University of California

High soluble-solids content in large-fruited tomato lines derived from a wild green-fruited species


C. M. Rick

Author Affiliations

Charles M. Rick was Professor of Vegetable Crops and Geneticist in the Experiment Station, Davis.

Publication Information

Hilgardia 42(15):493-510. DOI:10.3733/hilg.v42n15p493. November 1974.

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An attempt was made to combine the high soluble-solids content of ripe fruits of the small, green-fruited Lycopersicon minutum with the horticulturally desirable characteristics of a standard L. esculentum cultivar. By backcrossing from the former to the latter, and by subsequent pedigree selection, pure-breeding lines in which soluble-solids content was elevated to 7-7.5 per cent—at least 2 percentage points above that of the recurrent parent—were synthesized. The new lines are comparable with the recurrent parent in size, color, and shape of fruit, plant habit, and yield, although they suffer from fruit softness, perishability, and other defects. The recombination of high soluble-solids content and large fruit size was achieved despite a moderately strong negative correlation (r = -0.46 in BC1) between these characters. Genetic linkages between soluble solids and a dominant delta-carotene character (possibly Del) as well as with the uniform ripening of unripe fruit (u) were also detected and broken by the backcross selection procedure. Additionally, soluble solids tended to be associated with several severe fruit-cracking defects. The continuous nature of distributions of soluble solids in the segregating generations, the linkage of solids content with several genetically independent characters, and the recapture of only part of the minutum genotype determining high soluble solids point to a complex, polygenic inheritance of this character. Several of the derived lines carry Ip, a dominant gene for intense fruit pigmentation evidently derived from L. minutum. A foliage variegation character of undetermined inheritance, and rv-4, a gene for reticulated virescence, also appeared de novo in the segregating generations, probably originating from mutation as deduced from genetic criteria. Appropriate genetic tests proved the existence of the r and y fruit pigmentation genes or similar alleles at the same loci in the minutum parent. The genetic difference between the parental species for certain fruit quality characteristics is thereby characterized.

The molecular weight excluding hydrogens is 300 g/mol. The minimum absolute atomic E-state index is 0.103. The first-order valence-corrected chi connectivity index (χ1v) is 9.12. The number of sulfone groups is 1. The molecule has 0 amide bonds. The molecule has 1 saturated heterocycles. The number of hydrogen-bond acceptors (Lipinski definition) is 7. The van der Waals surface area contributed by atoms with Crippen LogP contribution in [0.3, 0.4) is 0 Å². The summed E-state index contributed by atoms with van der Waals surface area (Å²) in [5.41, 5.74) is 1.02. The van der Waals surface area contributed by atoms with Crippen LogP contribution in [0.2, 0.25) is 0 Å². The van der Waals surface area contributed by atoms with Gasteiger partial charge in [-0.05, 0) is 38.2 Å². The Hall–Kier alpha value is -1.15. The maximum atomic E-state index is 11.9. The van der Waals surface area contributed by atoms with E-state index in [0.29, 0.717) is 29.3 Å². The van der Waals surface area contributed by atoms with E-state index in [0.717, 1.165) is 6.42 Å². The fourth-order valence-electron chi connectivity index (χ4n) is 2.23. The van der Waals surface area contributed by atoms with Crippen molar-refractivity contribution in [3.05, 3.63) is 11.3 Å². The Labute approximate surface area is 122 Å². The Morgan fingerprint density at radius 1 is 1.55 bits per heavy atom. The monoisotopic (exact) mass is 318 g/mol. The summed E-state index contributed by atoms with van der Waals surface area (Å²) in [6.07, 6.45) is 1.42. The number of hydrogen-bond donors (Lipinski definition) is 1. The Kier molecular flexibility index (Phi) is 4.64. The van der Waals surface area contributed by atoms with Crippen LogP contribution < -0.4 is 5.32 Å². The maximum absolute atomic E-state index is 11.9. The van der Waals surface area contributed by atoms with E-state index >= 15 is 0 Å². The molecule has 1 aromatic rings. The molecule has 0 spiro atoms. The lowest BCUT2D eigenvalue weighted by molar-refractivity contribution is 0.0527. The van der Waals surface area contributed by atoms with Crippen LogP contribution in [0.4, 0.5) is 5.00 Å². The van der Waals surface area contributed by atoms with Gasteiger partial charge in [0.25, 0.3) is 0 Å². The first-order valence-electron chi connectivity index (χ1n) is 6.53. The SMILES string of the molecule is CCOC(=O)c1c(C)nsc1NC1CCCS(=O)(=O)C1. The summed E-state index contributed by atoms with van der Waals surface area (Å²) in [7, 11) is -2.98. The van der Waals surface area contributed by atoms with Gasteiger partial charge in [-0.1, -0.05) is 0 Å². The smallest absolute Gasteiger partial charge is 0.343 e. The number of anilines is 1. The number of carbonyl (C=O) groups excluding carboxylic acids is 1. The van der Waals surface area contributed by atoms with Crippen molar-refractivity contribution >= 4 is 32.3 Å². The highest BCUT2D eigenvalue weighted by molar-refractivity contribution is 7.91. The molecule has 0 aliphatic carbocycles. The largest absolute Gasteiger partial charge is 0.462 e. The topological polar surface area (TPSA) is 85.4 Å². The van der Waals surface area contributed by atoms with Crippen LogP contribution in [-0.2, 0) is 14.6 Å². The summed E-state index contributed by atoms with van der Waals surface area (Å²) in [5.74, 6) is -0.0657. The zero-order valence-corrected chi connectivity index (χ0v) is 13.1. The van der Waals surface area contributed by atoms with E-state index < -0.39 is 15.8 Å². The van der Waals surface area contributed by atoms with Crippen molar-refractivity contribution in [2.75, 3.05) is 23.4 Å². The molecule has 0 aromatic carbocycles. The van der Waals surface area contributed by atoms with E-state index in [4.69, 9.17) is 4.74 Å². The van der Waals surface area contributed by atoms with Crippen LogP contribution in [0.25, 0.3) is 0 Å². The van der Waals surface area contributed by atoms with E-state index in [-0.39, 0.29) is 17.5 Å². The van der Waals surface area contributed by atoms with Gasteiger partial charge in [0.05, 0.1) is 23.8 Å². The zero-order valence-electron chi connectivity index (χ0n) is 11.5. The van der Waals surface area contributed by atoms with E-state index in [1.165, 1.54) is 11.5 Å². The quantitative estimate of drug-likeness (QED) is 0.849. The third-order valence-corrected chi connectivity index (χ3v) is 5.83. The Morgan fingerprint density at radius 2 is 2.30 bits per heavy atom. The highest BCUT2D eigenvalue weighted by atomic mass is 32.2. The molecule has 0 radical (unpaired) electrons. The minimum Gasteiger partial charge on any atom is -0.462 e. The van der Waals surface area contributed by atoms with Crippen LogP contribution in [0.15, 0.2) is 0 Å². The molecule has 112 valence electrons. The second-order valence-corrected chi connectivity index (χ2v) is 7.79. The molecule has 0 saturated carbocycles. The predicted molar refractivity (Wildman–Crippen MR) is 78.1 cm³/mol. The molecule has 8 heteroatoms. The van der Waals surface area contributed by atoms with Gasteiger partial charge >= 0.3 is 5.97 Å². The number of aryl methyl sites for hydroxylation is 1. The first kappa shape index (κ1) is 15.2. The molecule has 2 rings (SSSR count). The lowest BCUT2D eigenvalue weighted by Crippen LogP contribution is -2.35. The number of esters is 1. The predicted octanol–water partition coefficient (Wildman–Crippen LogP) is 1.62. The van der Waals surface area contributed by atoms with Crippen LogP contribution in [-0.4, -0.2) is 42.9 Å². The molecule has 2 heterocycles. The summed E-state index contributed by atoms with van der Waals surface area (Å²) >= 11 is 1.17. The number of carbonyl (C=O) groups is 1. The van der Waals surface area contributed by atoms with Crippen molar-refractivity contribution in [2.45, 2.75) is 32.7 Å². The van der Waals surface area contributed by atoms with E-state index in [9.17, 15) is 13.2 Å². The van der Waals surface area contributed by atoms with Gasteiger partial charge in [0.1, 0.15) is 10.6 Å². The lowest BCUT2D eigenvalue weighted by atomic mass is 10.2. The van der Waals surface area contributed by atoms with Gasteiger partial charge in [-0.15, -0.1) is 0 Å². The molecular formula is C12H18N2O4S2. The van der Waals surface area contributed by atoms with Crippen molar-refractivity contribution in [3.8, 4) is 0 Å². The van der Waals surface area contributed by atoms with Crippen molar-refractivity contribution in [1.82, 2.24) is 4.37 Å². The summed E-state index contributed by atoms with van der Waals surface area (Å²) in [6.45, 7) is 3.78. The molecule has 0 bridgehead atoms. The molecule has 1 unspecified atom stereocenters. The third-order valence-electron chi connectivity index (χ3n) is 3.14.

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Rick C. 1974. High soluble-solids content in large-fruited tomato lines derived from a wild green-fruited species. Hilgardia 42(15):493-510. DOI:10.3733/hilg.v42n15p493
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